Quinn signed into law the Illinois “Amazon tax” that requires the online retailer with affiliates in Illinois to collect a “use tax” for all sales to Illinois customers. Illinois’ first attempt at an Amazon law was struck down by the Illinois Supreme Court under the U.S. Constitution’s Supremacy Clause, which prohibits States from passing laws that conflict with federal law. Illinois’ original affiliate tax fell because it directly conflicted with the Internet Tax Freedom Act, a federal law that prohibits discrimination against electronic commerce. The Amazon tax was found to be discriminatory because it didn’t apply the same tax to companies with affiliate programs that involved print or broadcast media rather than online sales. Previously, it was aimed at Illinois-based websites affiliated with out-of-state sellers such as Amazon.com Inc., which the State Supreme Court said was discriminatory and in violation of a federal moratorium on Internet taxes. However, the General Assembly came back with a new bill this spring in an attempt to circumvent the Commerce Clause by claiming that it is a “rebuttable presumption” that any online retailer with affiliates in the State has a physical presence in the State, which the retailer can rebut by “submitting proof” that its Illinois affiliates’ activities during the past year “were not sufficient to meet the nexus standards of the United States Constitution.” Additionally, the General Assembly broadened the law to impose sales tax on sales by out-of-state retailers that result from a coupon or promotional code distributed in Illinois by mail, radio or television. The new law passed both the House and Senate in May and was recently signed into law by Quinn.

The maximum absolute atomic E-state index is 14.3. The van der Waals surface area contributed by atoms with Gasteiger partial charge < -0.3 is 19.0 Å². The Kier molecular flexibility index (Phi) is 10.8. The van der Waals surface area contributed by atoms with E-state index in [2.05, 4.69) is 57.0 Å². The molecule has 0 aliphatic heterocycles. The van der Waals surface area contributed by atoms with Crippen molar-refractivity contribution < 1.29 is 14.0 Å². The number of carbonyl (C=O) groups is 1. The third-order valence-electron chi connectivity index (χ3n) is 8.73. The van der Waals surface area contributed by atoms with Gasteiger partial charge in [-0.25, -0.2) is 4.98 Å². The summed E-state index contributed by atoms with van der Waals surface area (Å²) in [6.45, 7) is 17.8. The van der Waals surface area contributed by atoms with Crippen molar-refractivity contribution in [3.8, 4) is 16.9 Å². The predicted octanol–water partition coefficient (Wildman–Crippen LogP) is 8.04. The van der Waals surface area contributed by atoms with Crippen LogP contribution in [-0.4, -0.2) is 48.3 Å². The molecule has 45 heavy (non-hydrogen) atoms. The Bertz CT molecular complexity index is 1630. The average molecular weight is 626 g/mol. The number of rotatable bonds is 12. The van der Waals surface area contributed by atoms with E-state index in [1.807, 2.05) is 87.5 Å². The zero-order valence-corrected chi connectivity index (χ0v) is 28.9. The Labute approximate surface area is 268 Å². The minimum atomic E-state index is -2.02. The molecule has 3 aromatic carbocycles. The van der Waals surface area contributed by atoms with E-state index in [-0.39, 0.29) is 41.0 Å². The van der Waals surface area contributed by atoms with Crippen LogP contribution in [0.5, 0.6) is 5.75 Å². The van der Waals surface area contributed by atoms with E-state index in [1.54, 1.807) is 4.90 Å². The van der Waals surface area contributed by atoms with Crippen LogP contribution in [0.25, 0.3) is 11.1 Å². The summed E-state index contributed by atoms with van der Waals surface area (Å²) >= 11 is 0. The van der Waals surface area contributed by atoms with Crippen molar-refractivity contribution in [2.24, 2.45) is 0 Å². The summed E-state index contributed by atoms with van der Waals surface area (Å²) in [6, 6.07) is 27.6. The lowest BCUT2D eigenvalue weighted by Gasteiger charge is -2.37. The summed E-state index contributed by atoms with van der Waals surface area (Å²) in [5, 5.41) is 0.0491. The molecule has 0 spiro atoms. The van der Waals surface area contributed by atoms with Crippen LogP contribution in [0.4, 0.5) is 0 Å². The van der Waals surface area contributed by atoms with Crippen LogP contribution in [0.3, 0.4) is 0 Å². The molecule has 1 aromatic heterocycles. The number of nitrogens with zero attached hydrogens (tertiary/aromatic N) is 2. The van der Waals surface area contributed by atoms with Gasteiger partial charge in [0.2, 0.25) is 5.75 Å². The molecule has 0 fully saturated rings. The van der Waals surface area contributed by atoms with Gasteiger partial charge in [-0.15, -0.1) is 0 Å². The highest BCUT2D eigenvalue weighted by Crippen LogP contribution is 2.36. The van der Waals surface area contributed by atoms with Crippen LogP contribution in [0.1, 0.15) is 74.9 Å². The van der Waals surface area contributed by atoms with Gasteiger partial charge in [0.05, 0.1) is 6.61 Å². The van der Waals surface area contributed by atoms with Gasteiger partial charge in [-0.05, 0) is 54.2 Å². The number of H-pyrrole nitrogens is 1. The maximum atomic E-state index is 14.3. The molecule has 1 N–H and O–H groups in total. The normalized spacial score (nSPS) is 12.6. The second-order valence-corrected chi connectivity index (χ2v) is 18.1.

Overstock.com and Amazon ended relationships with their Illinois-based marketing affiliates; Chicago-based CouponCabin moved to Indiana; and FatWallet.com, which had been headquartered near Rockford for three years, moved over the border to Wisconsin. We will have to wait and see what further repercussions the Illinois Amazon law will have, but it’s probably a safe bet that these moves will be the first among many to happen.